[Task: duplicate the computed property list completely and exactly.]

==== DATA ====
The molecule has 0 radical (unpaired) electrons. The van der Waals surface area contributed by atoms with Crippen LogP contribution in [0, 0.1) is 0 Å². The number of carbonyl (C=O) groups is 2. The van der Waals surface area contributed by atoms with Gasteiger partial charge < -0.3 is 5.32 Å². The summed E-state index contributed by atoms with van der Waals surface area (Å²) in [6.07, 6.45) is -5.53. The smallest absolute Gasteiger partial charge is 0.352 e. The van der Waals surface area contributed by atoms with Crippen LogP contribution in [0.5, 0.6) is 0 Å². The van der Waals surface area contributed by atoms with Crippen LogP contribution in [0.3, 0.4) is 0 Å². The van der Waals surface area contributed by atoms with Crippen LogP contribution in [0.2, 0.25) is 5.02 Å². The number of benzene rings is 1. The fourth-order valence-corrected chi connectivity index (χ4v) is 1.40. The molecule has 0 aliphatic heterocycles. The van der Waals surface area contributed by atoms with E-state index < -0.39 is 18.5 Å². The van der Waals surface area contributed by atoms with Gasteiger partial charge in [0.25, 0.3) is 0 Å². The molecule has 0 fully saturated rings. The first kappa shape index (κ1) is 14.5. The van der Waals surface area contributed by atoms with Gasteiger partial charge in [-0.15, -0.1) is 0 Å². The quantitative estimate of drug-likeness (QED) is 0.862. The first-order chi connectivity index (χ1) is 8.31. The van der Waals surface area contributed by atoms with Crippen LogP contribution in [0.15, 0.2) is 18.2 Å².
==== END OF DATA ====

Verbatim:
The molecule has 0 radical (unpaired) electrons. The van der Waals surface area contributed by atoms with Crippen LogP contribution in [0, 0.1) is 0 Å². The number of carbonyl (C=O) groups is 2. The van der Waals surface area contributed by atoms with Gasteiger partial charge < -0.3 is 5.32 Å². The summed E-state index contributed by atoms with van der Waals surface area (Å²) in [6.07, 6.45) is -5.53. The smallest absolute Gasteiger partial charge is 0.352 e. The van der Waals surface area contributed by atoms with Crippen LogP contribution in [0.5, 0.6) is 0 Å². The van der Waals surface area contributed by atoms with Crippen LogP contribution in [0.3, 0.4) is 0 Å². The van der Waals surface area contributed by atoms with Crippen LogP contribution in [0.2, 0.25) is 5.02 Å². The number of benzene rings is 1. The fourth-order valence-corrected chi connectivity index (χ4v) is 1.40. The molecule has 0 aliphatic heterocycles. The van der Waals surface area contributed by atoms with E-state index < -0.39 is 18.5 Å². The van der Waals surface area contributed by atoms with Gasteiger partial charge in [0.25, 0.3) is 0 Å². The molecule has 0 fully saturated rings. The first kappa shape index (κ1) is 14.5. The van der Waals surface area contributed by atoms with Gasteiger partial charge in [-0.15, -0.1) is 0 Å². The quantitative estimate of drug-likeness (QED) is 0.862. The first-order chi connectivity index (χ1) is 8.31. The van der Waals surface area contributed by atoms with Crippen LogP contribution in [0.15, 0.2) is 18.2 Å².